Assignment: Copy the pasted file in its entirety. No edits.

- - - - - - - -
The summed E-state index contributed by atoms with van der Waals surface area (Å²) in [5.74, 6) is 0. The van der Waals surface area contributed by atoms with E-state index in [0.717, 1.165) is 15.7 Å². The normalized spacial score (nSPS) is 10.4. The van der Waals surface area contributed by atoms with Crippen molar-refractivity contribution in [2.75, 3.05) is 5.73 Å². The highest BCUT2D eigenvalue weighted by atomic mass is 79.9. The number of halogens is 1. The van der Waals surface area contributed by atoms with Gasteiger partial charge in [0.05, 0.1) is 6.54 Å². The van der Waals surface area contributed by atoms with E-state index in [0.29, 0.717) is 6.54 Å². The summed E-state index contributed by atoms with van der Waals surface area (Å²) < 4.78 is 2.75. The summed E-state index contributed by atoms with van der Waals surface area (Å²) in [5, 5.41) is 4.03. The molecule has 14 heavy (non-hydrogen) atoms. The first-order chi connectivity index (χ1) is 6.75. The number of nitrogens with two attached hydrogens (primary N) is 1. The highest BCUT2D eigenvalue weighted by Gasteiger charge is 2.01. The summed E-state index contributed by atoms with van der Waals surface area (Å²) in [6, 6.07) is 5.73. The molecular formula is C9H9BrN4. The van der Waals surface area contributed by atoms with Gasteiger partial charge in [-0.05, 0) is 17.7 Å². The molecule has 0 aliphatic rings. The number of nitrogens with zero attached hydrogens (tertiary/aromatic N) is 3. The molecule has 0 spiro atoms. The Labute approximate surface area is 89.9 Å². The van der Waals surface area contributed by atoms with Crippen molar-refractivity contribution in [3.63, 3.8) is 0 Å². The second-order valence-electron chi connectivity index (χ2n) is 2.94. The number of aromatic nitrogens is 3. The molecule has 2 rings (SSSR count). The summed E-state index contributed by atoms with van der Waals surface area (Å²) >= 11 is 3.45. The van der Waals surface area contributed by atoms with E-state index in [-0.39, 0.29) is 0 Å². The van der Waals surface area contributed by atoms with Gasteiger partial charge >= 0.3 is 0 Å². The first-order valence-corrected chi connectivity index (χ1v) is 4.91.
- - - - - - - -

The summed E-state index contributed by atoms with van der Waals surface area (Å²) in [5.74, 6) is 0. The van der Waals surface area contributed by atoms with E-state index in [0.717, 1.165) is 15.7 Å². The normalized spacial score (nSPS) is 10.4. The van der Waals surface area contributed by atoms with Crippen molar-refractivity contribution in [2.75, 3.05) is 5.73 Å². The highest BCUT2D eigenvalue weighted by atomic mass is 79.9. The number of halogens is 1. The van der Waals surface area contributed by atoms with Gasteiger partial charge in [0.05, 0.1) is 6.54 Å². The van der Waals surface area contributed by atoms with E-state index in [0.29, 0.717) is 6.54 Å². The summed E-state index contributed by atoms with van der Waals surface area (Å²) < 4.78 is 2.75. The summed E-state index contributed by atoms with van der Waals surface area (Å²) in [5, 5.41) is 4.03. The molecule has 14 heavy (non-hydrogen) atoms. The first-order chi connectivity index (χ1) is 6.75. The number of nitrogens with two attached hydrogens (primary N) is 1. The highest BCUT2D eigenvalue weighted by Gasteiger charge is 2.01. The summed E-state index contributed by atoms with van der Waals surface area (Å²) in [6, 6.07) is 5.73. The molecular formula is C9H9BrN4. The van der Waals surface area contributed by atoms with Gasteiger partial charge in [-0.05, 0) is 17.7 Å². The molecule has 0 aliphatic rings. The number of nitrogens with zero attached hydrogens (tertiary/aromatic N) is 3. The molecule has 0 spiro atoms. The Labute approximate surface area is 89.9 Å². The van der Waals surface area contributed by atoms with Crippen molar-refractivity contribution in [3.63, 3.8) is 0 Å². The second-order valence-electron chi connectivity index (χ2n) is 2.94. The number of aromatic nitrogens is 3. The molecule has 2 rings (SSSR count). The summed E-state index contributed by atoms with van der Waals surface area (Å²) >= 11 is 3.45. The van der Waals surface area contributed by atoms with E-state index in [-0.39, 0.29) is 0 Å². The van der Waals surface area contributed by atoms with Gasteiger partial charge >= 0.3 is 0 Å². The first-order valence-corrected chi connectivity index (χ1v) is 4.91.